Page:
As you begin the post-surgery regiment that will follow your bariatric surgery, your surgeon and treatment team will make recommendations about a program of diet and exercise. Hopefully, you will be enthused about the prospects and pursue your health with some real vigor. Make no mistake though, maintenance can be challenging.
Some help to at least get started might be a good idea. Incorporating a dietician or nutritionist along with a personal trainer into your bariatric treatment team could very well be the foundation you need for an extended and permanent success.
Before beginning a program of exercise, a point that needs to be emphasized and reemphasized is to first consult with your bariatric surgeon and primary care physician. Such input is critical and should never be underestimated.
The Benefits of a Personal Trainer
A personal trainer will help determine your fitness level, help you establish and set goals, create a personalized program with you, and motivate you along the way.
Personal trainers will help guide you toward your goals as well as educate you about cardio, strength training, and basic nutrition. She will also hold you accountable for your performance.
Attributes of a Qualified Personal Trainer
Should you choose to get a personal trainer, you will no doubt want a good one. Specific qualities should be sought as you make your selection.
Your choice for a personal trainer should be certified through a reputable training organization. Pertinent education beyond certification is a plus. The more education your personal trainer has, the better.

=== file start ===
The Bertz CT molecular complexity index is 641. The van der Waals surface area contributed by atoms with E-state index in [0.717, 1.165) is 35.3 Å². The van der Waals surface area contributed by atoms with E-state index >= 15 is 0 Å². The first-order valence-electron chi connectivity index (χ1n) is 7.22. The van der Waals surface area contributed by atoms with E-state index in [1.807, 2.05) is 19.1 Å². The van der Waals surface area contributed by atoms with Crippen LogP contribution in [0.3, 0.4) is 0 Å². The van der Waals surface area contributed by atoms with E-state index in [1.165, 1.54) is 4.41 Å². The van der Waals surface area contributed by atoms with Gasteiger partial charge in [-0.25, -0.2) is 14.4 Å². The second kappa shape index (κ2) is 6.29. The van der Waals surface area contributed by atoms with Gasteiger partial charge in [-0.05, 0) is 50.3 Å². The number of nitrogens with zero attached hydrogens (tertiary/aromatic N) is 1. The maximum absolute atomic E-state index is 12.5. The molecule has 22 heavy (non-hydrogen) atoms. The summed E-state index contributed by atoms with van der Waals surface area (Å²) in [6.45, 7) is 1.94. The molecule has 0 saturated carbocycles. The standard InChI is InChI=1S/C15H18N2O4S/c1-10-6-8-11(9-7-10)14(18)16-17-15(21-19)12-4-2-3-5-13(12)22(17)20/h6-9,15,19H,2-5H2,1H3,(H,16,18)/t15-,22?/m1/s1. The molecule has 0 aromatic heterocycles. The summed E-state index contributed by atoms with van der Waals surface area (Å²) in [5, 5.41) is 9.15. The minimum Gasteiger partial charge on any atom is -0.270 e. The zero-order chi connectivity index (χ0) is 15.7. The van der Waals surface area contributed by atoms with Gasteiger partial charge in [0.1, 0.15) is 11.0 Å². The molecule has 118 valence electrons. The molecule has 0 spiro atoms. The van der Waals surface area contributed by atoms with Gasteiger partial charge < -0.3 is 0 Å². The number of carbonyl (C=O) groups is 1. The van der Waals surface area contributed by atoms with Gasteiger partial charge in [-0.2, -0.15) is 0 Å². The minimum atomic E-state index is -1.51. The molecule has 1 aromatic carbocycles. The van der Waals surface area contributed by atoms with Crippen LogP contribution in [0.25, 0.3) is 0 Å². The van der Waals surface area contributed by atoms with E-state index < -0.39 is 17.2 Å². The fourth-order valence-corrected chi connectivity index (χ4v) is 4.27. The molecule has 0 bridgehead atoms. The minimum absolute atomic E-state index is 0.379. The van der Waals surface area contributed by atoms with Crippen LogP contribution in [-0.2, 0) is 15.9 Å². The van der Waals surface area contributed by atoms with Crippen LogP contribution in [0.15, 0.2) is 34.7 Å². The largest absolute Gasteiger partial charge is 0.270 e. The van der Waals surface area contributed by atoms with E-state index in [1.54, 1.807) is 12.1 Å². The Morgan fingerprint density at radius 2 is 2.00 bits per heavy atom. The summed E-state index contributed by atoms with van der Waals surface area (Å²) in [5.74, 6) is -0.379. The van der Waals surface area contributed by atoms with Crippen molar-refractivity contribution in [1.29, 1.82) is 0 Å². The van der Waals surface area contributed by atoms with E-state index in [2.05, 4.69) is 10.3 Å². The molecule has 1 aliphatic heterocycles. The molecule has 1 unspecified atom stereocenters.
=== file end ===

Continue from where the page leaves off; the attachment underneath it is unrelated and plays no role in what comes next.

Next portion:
Your personal trainer should have a current certification in CPR.
Your personal trainer should have experience in her field and enough education to address specific medical problems or injuries. Personal training for bariatric patients is more specialized in that the bariatric patient might very well have a history of medical conditions such as hypertension, cardiovascular disease, and diabetes.
Your personal trainer should also be a good listener.
American College of Sports Medicine (ACSM) Recommendations
According to the American College of Sports Medicine, obese patients should engage in exercise programs that give special attention to aerobics, resistance training, and flexibility training.
Aerobic training is the exercise program that will burn the greatest amount of calories. The probable starting point for aerobic exercise will be low-impact efforts such as walking or working out on an elliptical.
Resistance training is accomplishing using free-weights, and flexibility training will help to improve range of motion. One of the best approaches for improving range of motion is stretching exercises.
ACSM recommendations for frequency of exercise is five to seven days per week of aerobic exercise and two to three non-consecutive days per week of resistance training.
The National Academy of Sports Medicine (NASM) maintains that aerobic sessions can extend between 45 and 60 minutes. Resistance exercises are to be completed one step at a time, and range of motion stretching should be held for 15 to 20 seconds to meet the goal of flexibility.
About.Com http://exercise.about.com/cs/forprofessionals/a/choosetrainer.htm - accessed 4/29/12
Goshen Physicians http://www.butneveragain.org/blog/?p=1236 - accessed 4/29/12
LiveStrong.Com http://www.livestrong.com/article/342958-personal-training-bariatrics/ - accessed 4/27/12
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You can read about my decision to have weight loss surgery back in 2003 and my journey to maintain a lifetime of obesity disease management since that time. My wish is to help you on your own journey of lifetime obesity disease management with shareposts along the way to help you navigate that journey successfully.